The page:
William J. Abernathy Professor of Business Administration
Tom Nicholas is Willaim J. Abernathy Professor of Business Administration in the Entrepreneurial Management Group of Harvard Business School. He holds a doctorate in Economic History from Oxford University. Prior to joining HBS, he taught Technology Strategy at MIT's Sloan School of Management and technology and finance courses at the London School of Economics. He was also an economics consultant in San Francisco where he performed economic analysis for environmental and antitrust litigation including Sun Microsystems v. Microsoft. At HBS he has taught the first year course, The Entrepreneurial Manager, and he currently teaches in Executive Education programs on entrepreneurship and intellectual property as well as two second year elective courses: The Coming of Managerial Capitalism, which examines entrepreneurship, innovation and business development in the United States over the past 230 years; and Venture Capital in Historical Perspective (with Felda Hardymon), which focuses on the changing organizational structure of the venture capital industry and its impact on entrepreneurship and innovation over time. He has received theFaculty Teaching Award in both the Required Curriculum and the Elective Curriculum and the Charles M. Williams Award for teaching excellence.
His research focuses on the historical foundations of entrepreneurship and wealth accumulation in Europe, and on the organizational structure and incentives for innovation in late nineteenth and early twentieth century America, Britain and Japan. His work shows how the foundations of new technology formation across countries can only be understood by examining the coexistence of large corporations, formal R&D establishments and independent inventors operating outside the boundaries of firms. It also highlights that alternative mechanisms to patents—specifically prizes—can exert a powerful influence on the rate and direction of technological change. He has also examined the links between finance and innovation during the Great Depression and constructed historical real estate price indices for Manhattan from the 1890s through to the 1930s in order to understand the relationship between real estate and stock market cycles.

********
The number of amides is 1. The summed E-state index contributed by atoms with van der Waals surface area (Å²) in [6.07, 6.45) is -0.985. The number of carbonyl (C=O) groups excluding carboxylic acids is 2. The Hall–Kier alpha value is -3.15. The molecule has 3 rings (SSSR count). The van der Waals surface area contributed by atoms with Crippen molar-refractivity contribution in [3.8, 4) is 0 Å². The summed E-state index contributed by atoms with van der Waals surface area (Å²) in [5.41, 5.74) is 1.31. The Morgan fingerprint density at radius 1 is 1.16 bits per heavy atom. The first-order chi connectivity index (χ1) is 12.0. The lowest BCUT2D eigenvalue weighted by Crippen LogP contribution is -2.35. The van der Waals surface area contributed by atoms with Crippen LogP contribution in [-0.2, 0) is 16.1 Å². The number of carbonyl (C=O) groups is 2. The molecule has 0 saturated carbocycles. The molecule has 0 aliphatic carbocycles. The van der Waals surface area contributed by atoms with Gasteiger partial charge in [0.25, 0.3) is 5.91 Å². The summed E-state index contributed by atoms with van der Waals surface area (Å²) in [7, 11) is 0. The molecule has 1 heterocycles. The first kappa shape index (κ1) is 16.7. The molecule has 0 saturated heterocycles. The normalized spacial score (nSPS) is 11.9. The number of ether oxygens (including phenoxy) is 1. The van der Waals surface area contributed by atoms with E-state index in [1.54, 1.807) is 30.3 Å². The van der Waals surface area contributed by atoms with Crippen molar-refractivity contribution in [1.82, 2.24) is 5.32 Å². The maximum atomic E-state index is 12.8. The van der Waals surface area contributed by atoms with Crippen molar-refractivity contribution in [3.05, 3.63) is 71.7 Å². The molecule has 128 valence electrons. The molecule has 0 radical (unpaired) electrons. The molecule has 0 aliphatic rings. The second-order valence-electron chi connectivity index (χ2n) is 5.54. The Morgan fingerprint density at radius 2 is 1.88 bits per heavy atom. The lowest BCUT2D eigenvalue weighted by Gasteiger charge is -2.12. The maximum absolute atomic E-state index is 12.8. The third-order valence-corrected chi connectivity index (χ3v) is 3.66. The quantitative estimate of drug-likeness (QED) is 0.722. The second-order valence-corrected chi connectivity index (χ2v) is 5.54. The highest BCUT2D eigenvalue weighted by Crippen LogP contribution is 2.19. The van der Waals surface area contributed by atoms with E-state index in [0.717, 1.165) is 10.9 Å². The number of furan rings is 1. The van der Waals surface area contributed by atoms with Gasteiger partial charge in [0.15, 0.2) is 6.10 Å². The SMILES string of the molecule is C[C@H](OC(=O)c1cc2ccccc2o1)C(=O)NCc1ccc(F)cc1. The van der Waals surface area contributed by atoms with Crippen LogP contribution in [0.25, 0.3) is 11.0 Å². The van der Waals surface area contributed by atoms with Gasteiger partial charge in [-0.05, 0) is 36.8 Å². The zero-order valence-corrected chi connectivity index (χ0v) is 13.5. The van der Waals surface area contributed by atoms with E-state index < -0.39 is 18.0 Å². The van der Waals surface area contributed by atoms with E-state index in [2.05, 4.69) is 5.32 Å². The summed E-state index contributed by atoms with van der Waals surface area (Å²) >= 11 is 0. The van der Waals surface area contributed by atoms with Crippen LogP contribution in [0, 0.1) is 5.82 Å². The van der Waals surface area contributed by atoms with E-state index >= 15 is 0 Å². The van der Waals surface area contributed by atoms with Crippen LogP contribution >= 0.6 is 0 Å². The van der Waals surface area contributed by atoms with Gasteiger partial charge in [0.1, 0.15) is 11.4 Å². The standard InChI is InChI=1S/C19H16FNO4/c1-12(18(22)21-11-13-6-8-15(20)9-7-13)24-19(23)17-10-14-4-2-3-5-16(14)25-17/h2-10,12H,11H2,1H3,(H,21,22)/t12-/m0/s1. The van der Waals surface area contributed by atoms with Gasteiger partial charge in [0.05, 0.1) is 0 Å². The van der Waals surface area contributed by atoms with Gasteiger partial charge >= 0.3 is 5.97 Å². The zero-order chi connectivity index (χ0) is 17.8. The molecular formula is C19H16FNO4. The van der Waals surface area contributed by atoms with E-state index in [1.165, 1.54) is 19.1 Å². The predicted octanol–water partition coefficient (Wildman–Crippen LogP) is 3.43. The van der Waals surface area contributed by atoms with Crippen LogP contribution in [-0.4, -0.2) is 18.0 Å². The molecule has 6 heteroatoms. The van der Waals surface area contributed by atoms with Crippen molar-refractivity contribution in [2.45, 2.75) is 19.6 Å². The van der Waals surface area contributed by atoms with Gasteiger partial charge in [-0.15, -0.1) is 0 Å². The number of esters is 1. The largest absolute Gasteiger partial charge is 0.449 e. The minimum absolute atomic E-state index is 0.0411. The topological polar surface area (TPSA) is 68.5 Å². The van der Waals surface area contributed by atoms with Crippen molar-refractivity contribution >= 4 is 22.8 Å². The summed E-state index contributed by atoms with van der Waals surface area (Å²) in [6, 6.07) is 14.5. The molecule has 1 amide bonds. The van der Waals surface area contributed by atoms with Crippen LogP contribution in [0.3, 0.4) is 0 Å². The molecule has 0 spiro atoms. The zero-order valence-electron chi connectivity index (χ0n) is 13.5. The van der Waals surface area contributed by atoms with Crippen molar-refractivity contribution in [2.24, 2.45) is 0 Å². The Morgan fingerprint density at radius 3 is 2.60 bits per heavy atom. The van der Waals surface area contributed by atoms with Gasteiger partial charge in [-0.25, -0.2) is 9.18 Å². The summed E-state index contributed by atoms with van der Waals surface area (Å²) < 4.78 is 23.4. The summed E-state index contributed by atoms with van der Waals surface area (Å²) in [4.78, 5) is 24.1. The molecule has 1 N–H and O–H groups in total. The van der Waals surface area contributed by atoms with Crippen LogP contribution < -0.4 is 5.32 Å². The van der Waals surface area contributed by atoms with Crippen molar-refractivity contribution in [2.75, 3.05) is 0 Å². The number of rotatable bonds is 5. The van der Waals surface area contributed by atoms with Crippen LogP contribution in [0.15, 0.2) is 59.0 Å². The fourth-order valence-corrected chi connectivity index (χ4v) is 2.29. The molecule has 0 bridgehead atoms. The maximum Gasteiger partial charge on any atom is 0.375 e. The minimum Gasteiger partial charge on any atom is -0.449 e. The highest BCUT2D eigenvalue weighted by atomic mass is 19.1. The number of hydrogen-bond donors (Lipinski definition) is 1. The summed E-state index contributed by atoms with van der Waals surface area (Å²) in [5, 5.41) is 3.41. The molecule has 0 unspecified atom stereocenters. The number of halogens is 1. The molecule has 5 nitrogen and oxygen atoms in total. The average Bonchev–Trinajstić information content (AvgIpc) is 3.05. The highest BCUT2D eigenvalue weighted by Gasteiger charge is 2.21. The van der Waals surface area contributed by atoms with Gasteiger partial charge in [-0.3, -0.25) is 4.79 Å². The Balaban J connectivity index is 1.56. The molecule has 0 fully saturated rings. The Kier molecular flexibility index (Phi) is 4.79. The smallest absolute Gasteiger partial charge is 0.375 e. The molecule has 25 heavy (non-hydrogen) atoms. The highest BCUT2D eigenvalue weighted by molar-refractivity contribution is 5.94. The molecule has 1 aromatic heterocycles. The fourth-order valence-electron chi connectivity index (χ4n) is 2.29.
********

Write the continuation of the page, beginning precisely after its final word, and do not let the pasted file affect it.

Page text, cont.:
Scale and Innovation During Two U.S. Breakthrough Eras
The relationship between scale and innovation is central to R&D-based growth. This paper uncovers new empirical evidence using comprehensive data on U.S. R&D firms active during the interwar and post-WWII eras. Variability in the nature of innovation is shown to be a primary determinant of the scale effect with novel innovation scaling at approximately half the rate of normal technological discoveries. This result holds across time and for different firm types (public, private and external finance dependent). The findings help to explain why novel innovations tend to be developed in such unpredictable ways.
Prizes, Patents and the Search for Longitude
The 1714 Longitude Act created the Board of Longitude to administer a large monetary prize and progress payments for the precise determination of a ship’s longitude. It is frequently cited to justify the use of prize-based incentives over patents. We use new data on marine chronometer inventors from 1714 to 1939 to show that the search for longitude reflected a complementarity between prize and patent-based incentives. The propensity to patent was high and the level of patents increased significantly as chronometers were refined. While the prize encouraged competitive entry, patents aided disclosure.
The Origins of High-Tech Venture Investing in America
The United States has developed an unparalleled environment for the provision of high-tech investment finance. Today it is reflected in the strength of agglomeration economies in Silicon Valley, but historically its origins lay in the East Coast. Notably, the New England Council’s immediate post-WWII efforts to create the American Research and Development Corporation created a precedent for “long-tail” high-tech investing. This approach became institutionalized in America over subsequent decades in a way that has been difficult to replicate in other countries. The role of history helps to explain why.